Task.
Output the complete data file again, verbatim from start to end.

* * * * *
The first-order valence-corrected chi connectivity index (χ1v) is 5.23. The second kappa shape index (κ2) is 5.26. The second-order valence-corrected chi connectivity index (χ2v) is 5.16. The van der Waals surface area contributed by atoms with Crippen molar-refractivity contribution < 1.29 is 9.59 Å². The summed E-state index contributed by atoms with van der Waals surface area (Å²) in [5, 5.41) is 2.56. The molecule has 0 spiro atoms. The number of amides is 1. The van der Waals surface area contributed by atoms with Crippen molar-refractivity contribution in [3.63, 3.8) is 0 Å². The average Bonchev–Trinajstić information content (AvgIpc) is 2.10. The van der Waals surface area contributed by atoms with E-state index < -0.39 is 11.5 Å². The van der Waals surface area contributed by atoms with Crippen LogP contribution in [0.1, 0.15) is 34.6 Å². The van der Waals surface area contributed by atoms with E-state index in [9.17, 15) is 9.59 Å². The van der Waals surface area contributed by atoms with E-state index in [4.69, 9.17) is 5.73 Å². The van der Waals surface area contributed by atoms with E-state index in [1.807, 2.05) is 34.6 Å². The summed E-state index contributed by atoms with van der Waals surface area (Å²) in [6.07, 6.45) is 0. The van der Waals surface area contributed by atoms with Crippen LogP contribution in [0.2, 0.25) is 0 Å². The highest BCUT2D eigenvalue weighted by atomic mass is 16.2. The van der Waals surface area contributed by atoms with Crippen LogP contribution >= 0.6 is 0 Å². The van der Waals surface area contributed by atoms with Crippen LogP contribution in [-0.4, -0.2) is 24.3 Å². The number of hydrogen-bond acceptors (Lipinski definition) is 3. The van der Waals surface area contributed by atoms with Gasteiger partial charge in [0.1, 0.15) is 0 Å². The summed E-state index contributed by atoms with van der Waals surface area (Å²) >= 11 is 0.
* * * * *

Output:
The first-order valence-corrected chi connectivity index (χ1v) is 5.23. The second kappa shape index (κ2) is 5.26. The second-order valence-corrected chi connectivity index (χ2v) is 5.16. The van der Waals surface area contributed by atoms with Crippen molar-refractivity contribution < 1.29 is 9.59 Å². The summed E-state index contributed by atoms with van der Waals surface area (Å²) in [5, 5.41) is 2.56. The molecule has 0 spiro atoms. The number of amides is 1. The van der Waals surface area contributed by atoms with Crippen molar-refractivity contribution in [3.63, 3.8) is 0 Å². The average Bonchev–Trinajstić information content (AvgIpc) is 2.10. The van der Waals surface area contributed by atoms with E-state index < -0.39 is 11.5 Å². The van der Waals surface area contributed by atoms with Crippen LogP contribution in [0.1, 0.15) is 34.6 Å². The van der Waals surface area contributed by atoms with E-state index in [9.17, 15) is 9.59 Å². The van der Waals surface area contributed by atoms with E-state index in [4.69, 9.17) is 5.73 Å². The van der Waals surface area contributed by atoms with E-state index in [1.807, 2.05) is 34.6 Å². The summed E-state index contributed by atoms with van der Waals surface area (Å²) in [6.07, 6.45) is 0. The van der Waals surface area contributed by atoms with Crippen LogP contribution in [0.2, 0.25) is 0 Å². The highest BCUT2D eigenvalue weighted by atomic mass is 16.2. The van der Waals surface area contributed by atoms with Crippen LogP contribution >= 0.6 is 0 Å². The van der Waals surface area contributed by atoms with Crippen LogP contribution in [-0.4, -0.2) is 24.3 Å². The number of hydrogen-bond acceptors (Lipinski definition) is 3. The van der Waals surface area contributed by atoms with Gasteiger partial charge in [0.1, 0.15) is 0 Å². The summed E-state index contributed by atoms with van der Waals surface area (Å²) >= 11 is 0.